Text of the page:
I used my homemade spoons extensively on a nine-day canoe trip through the northern Minnesota Boundary Waters several years ago. On several lakes, the red and white with silver tape pattern was the number one producer on northern pike. If you are fishing the edges of weed beds, use a weedless hook with a  bucktail or streamer, and get ready for a hit!

My inherent penny-pinching cheapness – frugality, I prefer to call it – came from my dad, who grew up during the Great Depression. But, this trait is valuable in the preparedness/survival field.

Save money on things you can make, and invest the savings on items you can’t compromise on.

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Leon's Blog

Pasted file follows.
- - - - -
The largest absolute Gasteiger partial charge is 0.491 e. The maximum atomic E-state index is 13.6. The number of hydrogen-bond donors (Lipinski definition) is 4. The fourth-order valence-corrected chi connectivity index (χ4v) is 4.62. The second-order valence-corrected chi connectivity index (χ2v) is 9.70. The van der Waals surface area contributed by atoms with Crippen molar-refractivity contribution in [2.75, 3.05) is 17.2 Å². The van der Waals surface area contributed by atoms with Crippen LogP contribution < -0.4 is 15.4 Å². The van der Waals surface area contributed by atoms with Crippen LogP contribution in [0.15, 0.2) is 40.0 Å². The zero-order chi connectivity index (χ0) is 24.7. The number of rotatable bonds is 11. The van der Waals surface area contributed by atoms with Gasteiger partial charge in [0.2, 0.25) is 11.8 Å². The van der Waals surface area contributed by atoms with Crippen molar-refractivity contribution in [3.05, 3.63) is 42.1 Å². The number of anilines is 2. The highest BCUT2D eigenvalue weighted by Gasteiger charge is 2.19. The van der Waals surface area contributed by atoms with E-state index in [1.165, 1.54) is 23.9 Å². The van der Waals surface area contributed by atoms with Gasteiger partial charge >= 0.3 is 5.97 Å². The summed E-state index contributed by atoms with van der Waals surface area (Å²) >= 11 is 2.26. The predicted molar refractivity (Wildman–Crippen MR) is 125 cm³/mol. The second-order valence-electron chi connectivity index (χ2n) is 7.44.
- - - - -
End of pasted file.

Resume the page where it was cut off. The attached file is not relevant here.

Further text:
Leon Pantenburg is a wilderness enthusiast, and doesn't claim to be a survival expert or expertise as a survivalist. As a newspaperman and journalist for three decades, covering search and rescue, sheriff's departments, floods, forest fires and other natural disasters and outdoor emergencies, Leon learned many people died unnecessarily or escaped miraculously from outdoor emergency situations when simple, common sense might have changed the outcome. Leon now teaches common sense techniques to the average person in order to avert potential disasters. His emphasis is on tried and tested, simple techniques of wilderness survival. Every technique, piece of equipment or skill recommended on this website has been thoroughly tested and researched. After graduating from Iowa State University, Leon completed a six-month, 2,552-mile solo Mississippi River canoe trip from the headwaters at Lake Itasca, Minn., to the Gulf of Mexico. His wilderness backpacking experience includes extended solos through Yellowstone’s backcountry; hiking the John Muir Trail in California, and numerous shorter trips along the Pacific Crest Trail. Other mountain backpacking trips include hikes through the Uintas in Utah; the Beartooths in Montana; the Sawtooths in Idaho; the Pryors, the Wind River Range, Tetons and Bighorns in Wyoming; Rocky Mountain National Park in Colorado, the Catskills in New York and Death Valley National Monument in southern California. Some of Leon's canoe trips include sojourns through the Okefenokee Swamp and National Wildlife Refuge in Georgia, the Big Black River swamp in Mississippi and the Boundary Waters canoe area in northern Minnesota and numerous small river trips in the Midwest and Pacific Northwest. Leon is also an avid fisherman and an elk, deer, upland game and waterfowl hunter. Since 1991, Leon has been an assistant scoutmaster with Boy Scout Troop 18 in Bend, and is a scoutmaster wilderness skills trainer for the Boy Scouts’ Fremont District. Leon earned a second degree black belt in Taekwondo, and competed in his last tournament (sparring and form) at age 49. He is an enthusiastic Bluegrass mandolin picker and fiddler and two-time finalist in the International Dutch Oven Society’s World Championships.